Without taking anything away from our last post, The End of Sin’s Power?, we do need to talk about how this works in practice. The message of the New Testament – the indwelling resurrection power of Christ in our lives and the thousand new things that come with it – is all true, but experiencing this power is a process.
The path to all that happened at our new birth becoming our normal practice is hindered by at least two barriers. The first is our group of enemies – the world, the flesh, and the devil – that seek to empower our moribund sin nature. I will not elaborate here as we have discussed this challenge many times (see Galatians 5 and The War with the Flesh).
The second barrier is what I call the timeline of our lives. We start off at birth with a sin nature, personality quirks, and all kinds of things that make us us (Nature). As we grow, we are influenced by our family dynamic, our upbringing, our poor choices, etc. (Nurture). Added together, Nature and Nurture become a volatile combination of selfishness, ambition, pride, laziness, lust, and the list goes on and on.
Somewhere along the way, in the beauty of God’s grace, Christ breaks through this volatile combination with His salvation and we are delivered to a new life. “If any man or woman be in Christ, they are a new person. The old has passed away. New things have come” (II Cor 5:17). When Christ enters our life, we become a new person. However, we still retain some of the parts and pieces of the old man, even though dead, that was our normal way of doing business. So then, the normal Christian life is a life of constant change, renewal, and repentance.
And the prospect of change should excite us. Who doesn’t want to be a better person? Who doesn’t want a better marriage? Who doesn’t want more family unity? As a new person in Christ, we don’t want the volatile combination to continue. Change is what we want. When we fail to change or change moves too slowly, we become discouraged and are tempted to give up. And the excitement of change grows dim.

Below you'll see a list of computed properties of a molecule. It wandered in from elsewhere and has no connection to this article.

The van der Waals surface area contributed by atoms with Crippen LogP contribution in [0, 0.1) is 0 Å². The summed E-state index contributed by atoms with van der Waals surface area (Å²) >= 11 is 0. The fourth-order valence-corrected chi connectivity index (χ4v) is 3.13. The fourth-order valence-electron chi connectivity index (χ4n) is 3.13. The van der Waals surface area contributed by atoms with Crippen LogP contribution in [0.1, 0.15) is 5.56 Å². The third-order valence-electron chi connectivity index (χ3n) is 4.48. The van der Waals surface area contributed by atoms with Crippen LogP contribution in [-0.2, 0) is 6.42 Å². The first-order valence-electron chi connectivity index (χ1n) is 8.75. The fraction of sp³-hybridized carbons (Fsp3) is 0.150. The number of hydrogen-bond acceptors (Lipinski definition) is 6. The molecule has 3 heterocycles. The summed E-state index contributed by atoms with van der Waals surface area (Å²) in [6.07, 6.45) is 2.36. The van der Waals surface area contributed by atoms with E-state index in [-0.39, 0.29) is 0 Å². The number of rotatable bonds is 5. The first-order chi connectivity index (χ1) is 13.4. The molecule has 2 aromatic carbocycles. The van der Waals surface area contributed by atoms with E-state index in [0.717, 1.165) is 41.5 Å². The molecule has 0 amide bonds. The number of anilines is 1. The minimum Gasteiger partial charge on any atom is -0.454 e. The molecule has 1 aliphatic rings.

What I have tried to say in a multitude of ways during these posts about our promised victory over sin’s power is that Christ has given us the promise of change and the power to change by the gift of the Holy Spirit who lives inside us. This unseen change is instant and real, but the outward expression is not automatic. The outward change is not overnight. But the promise and power to change is available to every believer.
I have observed two accelerators that speed up our spiritual transformation; the outward practice of the change inside. The first is the Word of God. “Therefore putting aside all filthiness and all that remains of wickedness, in humility receive the word implanted, which is able to save your souls” (James 1:21). To “save your souls” means to deliver you from your present enemies in your struggle with sin. The “implanted Word of God” that we receive through reading and study delivers us and feeds our spiritual transformation. One of the keys to change is to change our thinking – getting rid of our former grid that we interpreted the world through – and begin to interpret the world through the grid of God’s thought process. Here is a simple question, “How long will it take for your thinking process to become like God’s thinking process if you are never reading God’s Word, where His thinking process is described and explained?” The answer might be infinity.
The second accelerator is our community of believers. Change does not happen in a personal vacuum. It happens in a community. Lasting change has the most hope of success when we grow together, side-by-side. Is there a place for working on personal transformation by ourselves? Yes! But personal change has the best chance of “sticking” if it happens in the context of community. Growing in Christ together is the emphasis of the over fifty “one another” passages of the New Testament. “Love, encourage, greet, build up, be devoted to, accept, admonish, care for, serve, be kind to, speak truth to, be subject to, forgive, comfort, and have fellowship with one another” are just a few. We need each other to flesh out what life looks like on the new path God has for us.